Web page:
about 468 lbs difference. Actually I think most tubs are only 24 inches wide, so they use even less water. A luxurious tub would be 30 inches wide.
I don't mind if they make it narrower, so long as they make it longer.
Old 02-19-2012, 05:17 PM
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Yet they have indoor jacuzzis that hold a hell of a lot more water than a bathtub, so I'm not sure the weight theory holds up.
Old 02-19-2012, 05:19 PM
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Most tubs are 30" x 60". Six foot tubs are merely an upgrade, as are larger tubs of non standard shapes. We have put in some pretty large corner tubs that probably hold twice the water of a standard tub.

I really do not think the weight is that big an issue. Increasing the size of the tub also increases its distribution. Modern engineered joist floors are pretty strong, and it is not a big
deal to beef up flooring if required during construction. I lived in as couple old homes that had 6+ ft clawfoot tubs. Huge, deep tubs much heavier than a modern tub even empty.

I think it is mostly an issue of management of available square footage. Go look at some big houses with the giant ensuites and you will likely see some big tubs.
Old 02-19-2012, 05:20 PM
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It's cause standard tubs are designed to fit into a 60' space and most people are taller than 60'.

No idea why that is though.
Old 02-19-2012, 05:21 PM
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I see Kohler makes a soaker tub that is 72 inches long x 36 inches wide and 19 inches deep.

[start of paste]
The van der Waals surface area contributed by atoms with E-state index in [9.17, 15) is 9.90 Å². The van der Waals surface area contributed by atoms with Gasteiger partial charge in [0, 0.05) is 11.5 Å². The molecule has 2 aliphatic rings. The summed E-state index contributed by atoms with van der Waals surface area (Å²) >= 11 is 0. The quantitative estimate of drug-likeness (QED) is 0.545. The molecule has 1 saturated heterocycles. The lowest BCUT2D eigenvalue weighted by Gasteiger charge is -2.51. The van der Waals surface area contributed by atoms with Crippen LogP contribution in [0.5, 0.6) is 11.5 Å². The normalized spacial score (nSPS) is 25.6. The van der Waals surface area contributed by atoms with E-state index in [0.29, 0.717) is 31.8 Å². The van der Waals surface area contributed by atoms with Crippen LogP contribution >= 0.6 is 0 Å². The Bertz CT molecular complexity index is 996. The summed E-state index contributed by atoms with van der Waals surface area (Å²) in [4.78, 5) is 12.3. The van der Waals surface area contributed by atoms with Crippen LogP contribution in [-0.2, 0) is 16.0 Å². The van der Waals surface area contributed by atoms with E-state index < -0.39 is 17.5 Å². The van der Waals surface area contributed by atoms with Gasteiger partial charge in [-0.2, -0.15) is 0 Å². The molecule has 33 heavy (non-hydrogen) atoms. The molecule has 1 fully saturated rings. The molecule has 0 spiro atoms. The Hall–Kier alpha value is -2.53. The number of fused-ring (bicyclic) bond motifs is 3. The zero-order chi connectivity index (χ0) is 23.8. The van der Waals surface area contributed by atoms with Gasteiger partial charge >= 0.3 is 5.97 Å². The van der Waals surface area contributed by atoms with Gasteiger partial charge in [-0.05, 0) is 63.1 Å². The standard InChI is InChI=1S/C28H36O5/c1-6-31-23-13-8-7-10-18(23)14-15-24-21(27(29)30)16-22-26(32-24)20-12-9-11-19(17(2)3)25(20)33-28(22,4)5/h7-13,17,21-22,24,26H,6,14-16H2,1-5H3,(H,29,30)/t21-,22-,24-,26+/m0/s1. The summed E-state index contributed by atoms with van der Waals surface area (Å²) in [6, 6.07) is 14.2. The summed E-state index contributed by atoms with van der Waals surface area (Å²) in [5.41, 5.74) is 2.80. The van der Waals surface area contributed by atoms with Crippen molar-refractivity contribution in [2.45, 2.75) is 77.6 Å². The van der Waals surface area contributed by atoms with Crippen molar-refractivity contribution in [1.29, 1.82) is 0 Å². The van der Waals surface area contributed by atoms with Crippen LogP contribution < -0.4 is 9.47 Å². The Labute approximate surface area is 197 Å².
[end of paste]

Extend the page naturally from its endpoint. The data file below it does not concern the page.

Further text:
http://build.com/kohler-k-1125-r...xtured/p214793

So if you got a six ft wide bathroom, it can handle this tub. I'd love having a soaker tub too.
Old 02-19-2012, 05:21 PM
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Here is the start of the Kohler online catalog for 6ft + tubs. There are eleven pages.

Last edited by FluffyBob; 02-19-2012 at 05:22 PM.
Old 02-19-2012, 05:38 PM
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The answer is history.Think back to the first modern era bathtubs, the cast iron clawfoot jobs of the late 19th century. These things were luxury items as it was and damn heavy even empty. Moving and supporting ones bigger than 5 foot long would have been a major undertaking. Hell, trying moving a five foot cast iron claw foot tub without at least four big strong men. Plus by the time Koehler got manufacturing costs down enough to appeal to middle class 5 foot long was as big as would fit into a typical bathroom of the time.
Quote: